Can’t we all just get along? Apparently notPublished 9:38am Monday, February 18, 2013
Column: Something About Nothing, by Julie Seedorf
I would love to wave a magic wand and bring the arguments about gun control to an end. I would like to wave a magic wand over the entire country and make it safer for our children. Isn’t that what they do in fairy tales? The fairy godmother waves a wand, and everyone ends happily ever after, and the kids leave the theater with dreams of Prince Charmings and Cinderellas and a story book ending to a life. I would like to let our kids be able to believe that they are safe and loved and life can be magical until they reach adulthood.
This past week listening to the news I was reminded there are no fairy tale endings. In a week that is supposed to be filled with love and hearts, it was filled with flashing headlines about more children being killed by gun violence. It was filled with a search for a suspect that I felt I had seen time and time again on “Criminal Minds.” It was almost as if we were watching a program in real time because we have seen the scene or ones like it re-enacted time after time on the television screen and on the movie screen.
In one TV newscast in a 30-minute period there was news of a child killed in Minneapolis, two women shot, the manhunt in California, discussion of how many murders were documented in the United States last year, how many murders were committed by assault rifles and how many murders were committed by handguns. In the same newscast was an update on a shooting at a school and someone assaulted in their home. I was left with the sinking feeling after listening to the news that we are very lost.
In the same newscast and every time I turned on the radio that day was the discussion about gun control. People are pitted one against another to keep their rights whether it be to own guns or to ban certain guns. The argument gets very heated. My thoughts that day are that the ones getting lost in the discussion are the children who have to cope with losing their friends to the violence and living with the threat of that violence every day. I can’t imagine what that fear must be like for a 10-year-old.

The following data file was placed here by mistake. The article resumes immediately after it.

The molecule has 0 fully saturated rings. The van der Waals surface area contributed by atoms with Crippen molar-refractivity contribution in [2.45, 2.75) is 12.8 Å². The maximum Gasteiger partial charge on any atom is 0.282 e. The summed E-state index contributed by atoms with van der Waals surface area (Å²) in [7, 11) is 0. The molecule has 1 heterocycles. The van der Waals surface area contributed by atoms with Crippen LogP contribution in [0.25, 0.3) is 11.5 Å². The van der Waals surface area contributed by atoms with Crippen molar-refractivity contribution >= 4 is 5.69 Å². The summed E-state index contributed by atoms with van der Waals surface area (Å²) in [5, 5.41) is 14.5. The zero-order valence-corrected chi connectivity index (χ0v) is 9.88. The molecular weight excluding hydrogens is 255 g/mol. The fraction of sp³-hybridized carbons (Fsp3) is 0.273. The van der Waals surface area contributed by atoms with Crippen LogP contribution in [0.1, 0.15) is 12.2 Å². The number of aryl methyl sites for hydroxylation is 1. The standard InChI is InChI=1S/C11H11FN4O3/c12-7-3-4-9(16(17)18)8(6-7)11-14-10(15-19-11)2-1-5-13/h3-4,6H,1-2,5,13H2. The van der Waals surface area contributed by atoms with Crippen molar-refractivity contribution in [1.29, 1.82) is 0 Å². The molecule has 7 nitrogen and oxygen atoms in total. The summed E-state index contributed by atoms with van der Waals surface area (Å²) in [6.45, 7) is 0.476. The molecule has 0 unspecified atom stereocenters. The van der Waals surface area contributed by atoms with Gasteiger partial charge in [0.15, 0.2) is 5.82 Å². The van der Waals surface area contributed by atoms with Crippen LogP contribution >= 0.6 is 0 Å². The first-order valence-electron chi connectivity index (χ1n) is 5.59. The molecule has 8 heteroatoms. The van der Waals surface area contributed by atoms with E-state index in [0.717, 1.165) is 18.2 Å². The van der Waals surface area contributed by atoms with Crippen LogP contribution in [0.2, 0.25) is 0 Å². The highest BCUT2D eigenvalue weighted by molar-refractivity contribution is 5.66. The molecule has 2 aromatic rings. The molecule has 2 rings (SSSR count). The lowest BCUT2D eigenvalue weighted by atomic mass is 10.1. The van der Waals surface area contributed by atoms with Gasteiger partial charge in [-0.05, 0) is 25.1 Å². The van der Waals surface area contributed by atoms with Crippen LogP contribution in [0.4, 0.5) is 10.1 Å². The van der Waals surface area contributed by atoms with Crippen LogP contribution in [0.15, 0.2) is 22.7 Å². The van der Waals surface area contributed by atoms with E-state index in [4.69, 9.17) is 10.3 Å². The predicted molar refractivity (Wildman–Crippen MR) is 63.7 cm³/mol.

When I was 10, my friends and I were still dreaming of Prince Charmings and believing that the world was a great place. We were excited to experience new adventures each day when we walked out of the door of our home. We didn’t worry that we might get shot driving in the car with our parents or sitting on our front steps. It appears there are no safe places anymore, and if I feel that as an adult I can’t imagine what our children must feel.
Bad things did happen when I was a kid. The difference was that it wasn’t played out 24/7 on the news. We weren’t bombarded with bad news, our parents were able to shield us from some of it because we didn’t have all the media appliances that we have today.
As I was watching all of this I wondered what would happen if the news changed the way they reported these murders. I wondered what would happen if they were reported but were not constantly put in front of our face over and over and over again. What would happen if the people that caused the violence didn’t have their names reported over and over again. Do any of these people commit the crimes they commit so they can be in the news? Are more crimes committed because of what people are seeing reported?
What would happen if the news media refused to make those people into the celebrities they become because of their name? Whose name do you remember years down the road? The name of the criminal or the name of the victim?
What would happen if the news media played over and over and over again 24/7 only uplifting news? The bad news would be reported but just a blip like the good news is now. Would everyone quit watching or would we become a better society?
I have no answers. I only feel deep sadness that our children are paying for our inability to find the answers to the violence that we are experiencing in our country today. I feel sadness that as adults we don’t know the answers, as adults we can’t agree long enough to find middle ground to protect our children.
I want to give our children those fairy tale dreams back, but I don’t know how. Do you?
Wells resident Julie Seedorf’s column appears every Monday. Send email to her at email@example.com.